Me! Hey! Me!
The truth hurts, especially when you have to tell it to yourself.
I was never an athletic kid, as much as I wanted to be one. I was active — I rode horses and did all the poop-scooping and hay-bale-lifting that comes with it — and yet, exercising for the sake of exercise was not really “my thing.” But then (and you know how this sentence ends) I found jiu-jitsu.
Suddenly, I was paying (!) someone to teach me how to do a sport (!!), and eventually, I even wanted to compete (!!!). I was doing workouts that would help supplement my BJJ, usually under the direction of my coach, who understood that I probably needed to be yelled at in order to do exercise that didn’t involve trying to armbar someone. There was even a period in which I was running on a semi-regular basis to get in better shape so I could stop getting so winded during my rolls.
I really thought that after eight years of this, I’d formed an exercise habit. I’d been going to jiu-jitsu multiple times a week for almost my entire adult life. My life revolved (and still revolves) around jiu-jitsu. Don’t get me wrong, I never had the drive to be a world champion, and my love of carbs made my abs a bit shy, but I was healthy and in shape, and I thought that surely, I would never allow my life to look as it did before I found jiu-jitsu.
Then, you know, quarantine happened.
I had access to enough instructionals and workout videos and experience that I could’ve been working out all day, every day. I fully, naively expected to be taking complete advantage of those resources. What really happened is that I’ve done a few yoga videos, suffered through a couple of quick runs, took some walks, and did some push-ups. Friends, I am chonky, and it’s my own doing.
I’ve been hard on myself for returning to my ways of being a lazy bum through all this, and the memes telling me that I’ll never survive a zombie apocalypse if I can’t be arsed to stay in shape are probably right. I’m grateful, though, that the less athletically focused hobbies that I enjoyed (and had time for) as a teenager are coming back into my life. It’s nice to be able to read and explore my creativity more, focusing my energy on activities that require my brain to do more of the work than my body.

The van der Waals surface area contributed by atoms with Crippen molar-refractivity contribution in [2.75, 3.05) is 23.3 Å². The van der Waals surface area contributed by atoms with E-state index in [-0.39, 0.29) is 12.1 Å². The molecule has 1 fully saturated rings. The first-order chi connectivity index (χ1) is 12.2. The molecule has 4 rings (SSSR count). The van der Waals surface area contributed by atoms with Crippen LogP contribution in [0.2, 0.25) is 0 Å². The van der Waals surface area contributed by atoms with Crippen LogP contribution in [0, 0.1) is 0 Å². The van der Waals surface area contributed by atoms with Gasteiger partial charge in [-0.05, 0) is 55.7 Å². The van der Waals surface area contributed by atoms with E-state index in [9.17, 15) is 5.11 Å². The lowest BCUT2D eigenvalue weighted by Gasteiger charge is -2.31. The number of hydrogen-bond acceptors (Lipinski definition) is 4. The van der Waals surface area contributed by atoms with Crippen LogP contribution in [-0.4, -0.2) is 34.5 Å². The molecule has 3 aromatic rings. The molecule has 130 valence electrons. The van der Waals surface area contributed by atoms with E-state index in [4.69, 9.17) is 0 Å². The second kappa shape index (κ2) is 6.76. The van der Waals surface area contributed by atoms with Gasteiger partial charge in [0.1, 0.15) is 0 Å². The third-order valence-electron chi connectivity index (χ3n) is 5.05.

There are some people who do jiu-jitsu because they were born loving to physically push themselves, and by golly, jiu-jitsu will certainly give that to you. There are some people who are equal parts brainy and athletic, able to juggle their mental challenges with their physical ones. And then there are people like me, who really hate working out and have embraced jiu-jitsu as the exception.
I think, though, that just as jiu-jitsu has taught me about my strengths and weaknesses on the mat, it’s also helped me to stop, chill out, and ask myself why something isn’t working for me. I’ve had to experiment to figure out the small number of sweeps I can use against people who are twice my size, and now, I have to figure out what types of exercise I enjoy enough to continue doing.
If you’re also facing this predicament right now, ask yourself what jiu-jitsu gives you that these other workouts don’t. Are you missing the social aspect? The fact that it’s more practical than doing a bunch of jumping jacks in your living room? The fact that it’s a mental workout in addition to being a physical workout?
You may not like all the answers you find. Trust me, I was a bit embarrassed when it clicked for me that I needed someone like a coach telling me what to do in order for me to want to do it. But unless and until you accept these tough answers, you won’t find a solution that works for you while the gyms are closed. Maybe it’s time to join your gym’s Zoom classes even though it’s “just not the same” as doing it in person. Maybe listening to audiobooks instead of music while working out could make you feel more productive while you exercise. Maybe jiu-jitsu is truly the only hard exercise you will ever enjoy, and taking walks while playing Pokemon GO is all that you can muster until the gym reopens again.
The important thing to remember is that this is all temporary if you choose to make it so. As long as you come back to the gym when it opens back up, your cardio and technique will come back to you. Yes, it’s going to be harder for people who were just taking daily walks than for people who were training every day with their live-in teammates, but trust me, you’ll return to your BJJ-normal eventually. If you don’t want to use this unprecedented amount of mandatory time away from the mats to get buff and would instead prefer to explore other hobbies, do it. Hopefully, we’ll never get the same opportunity again.